Adverting is what a lot of people may refer to as the flagship activity and crème de la crème of marketing. For a large corporation, this is often the end result of a meticulously and thoroughly planned marketing campaign.
But what makes a great advert? With success and popularly being very much subjective to consumer preference. But one fact that cannot be disputed; is that adverts can have a hugely significant (both positive and negative) impact on a brand’s perception and positioning in the market place.
All successful adverts have one thing in common; they all foster memorability and strike a chord with its end consumer. It can leave an impression on a consumer for a long period of time and really strengthen the brand equity. But this probably feels like I’m talking about television and radio advertising that we’re all familiar with. What about advertising for the smaller businesses? Well, we believe and have written down some rough guidelines that we think is a very good starting point.
But first things first… you’ll need an effective headline. A quick fire stat that is we’re sure is familiar with a lot of people, is that ‘roughly 80% of readers will not make it past the headline’. This is probably the most important and significant part of the advert, and has to capture the attention of the reader in some form. Due to the headline simply being the first thing the reader will see, the headline should be attention grabbing while encapsulating the overall message of the advert.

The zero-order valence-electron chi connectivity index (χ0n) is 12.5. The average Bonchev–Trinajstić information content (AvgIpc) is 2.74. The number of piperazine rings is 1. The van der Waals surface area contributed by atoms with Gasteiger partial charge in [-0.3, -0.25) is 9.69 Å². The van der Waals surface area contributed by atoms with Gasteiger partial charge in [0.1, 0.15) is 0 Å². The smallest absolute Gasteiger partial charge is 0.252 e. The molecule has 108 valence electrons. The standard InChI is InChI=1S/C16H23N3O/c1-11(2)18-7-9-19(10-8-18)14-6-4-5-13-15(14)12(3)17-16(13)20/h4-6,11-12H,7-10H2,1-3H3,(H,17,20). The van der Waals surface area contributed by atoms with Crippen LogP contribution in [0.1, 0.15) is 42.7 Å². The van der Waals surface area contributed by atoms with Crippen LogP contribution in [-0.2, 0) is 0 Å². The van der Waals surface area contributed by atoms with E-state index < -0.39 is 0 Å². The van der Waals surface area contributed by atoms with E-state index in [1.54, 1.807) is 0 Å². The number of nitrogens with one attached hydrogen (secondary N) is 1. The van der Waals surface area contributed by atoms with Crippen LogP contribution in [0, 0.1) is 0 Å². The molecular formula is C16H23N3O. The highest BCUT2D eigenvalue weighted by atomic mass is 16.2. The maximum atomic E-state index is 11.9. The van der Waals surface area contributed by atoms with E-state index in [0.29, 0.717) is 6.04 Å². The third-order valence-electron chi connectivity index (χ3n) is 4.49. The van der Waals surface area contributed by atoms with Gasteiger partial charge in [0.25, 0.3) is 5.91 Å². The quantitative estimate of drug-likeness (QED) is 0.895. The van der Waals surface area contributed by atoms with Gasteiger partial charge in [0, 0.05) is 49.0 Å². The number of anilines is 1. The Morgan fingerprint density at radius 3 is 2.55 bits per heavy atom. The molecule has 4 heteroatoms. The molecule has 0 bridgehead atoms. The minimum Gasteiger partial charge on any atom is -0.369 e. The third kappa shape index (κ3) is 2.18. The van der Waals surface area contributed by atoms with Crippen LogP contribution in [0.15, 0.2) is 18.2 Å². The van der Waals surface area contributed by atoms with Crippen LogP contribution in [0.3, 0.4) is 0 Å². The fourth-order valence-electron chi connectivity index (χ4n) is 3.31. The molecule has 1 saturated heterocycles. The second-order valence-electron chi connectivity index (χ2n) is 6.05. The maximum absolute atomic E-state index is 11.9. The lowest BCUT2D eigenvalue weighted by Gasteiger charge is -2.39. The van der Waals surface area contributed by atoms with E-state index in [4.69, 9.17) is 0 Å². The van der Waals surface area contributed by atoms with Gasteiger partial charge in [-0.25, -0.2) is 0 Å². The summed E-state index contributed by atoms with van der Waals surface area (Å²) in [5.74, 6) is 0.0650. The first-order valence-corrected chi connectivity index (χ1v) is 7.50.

If a headline has been good enough to initially engage a reader, then well written and good copy will be enough to compel readers to take action. The basis of an advert should be creative, concise and at the same time easy to read and ideally, compelling. Over writing and adding unnecessary information should be avoided, so it won’t dilute the value of the content.
So, what do you need to do to sign off an advert? You will need to state a ‘call to action’ for the reader to follow up with. It’s more than likely, that an advert without a strong ‘call to action’ may struggle to reach the results that were anticipated. The reader needs to be incentivised to communicate with the company that is advertising.
Whether it’s a television, radio, print of online advertisement; the principles explained above will always apply. As the dynamic of advertising changes will there being more emphasis of online advertising, the need for reader engagement has never been higher. An average person will experience hundreds of advertisements a day; and if there is one question that should be asked, then it’s why should someone remember one advert over others?
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This post was written by Chris Beck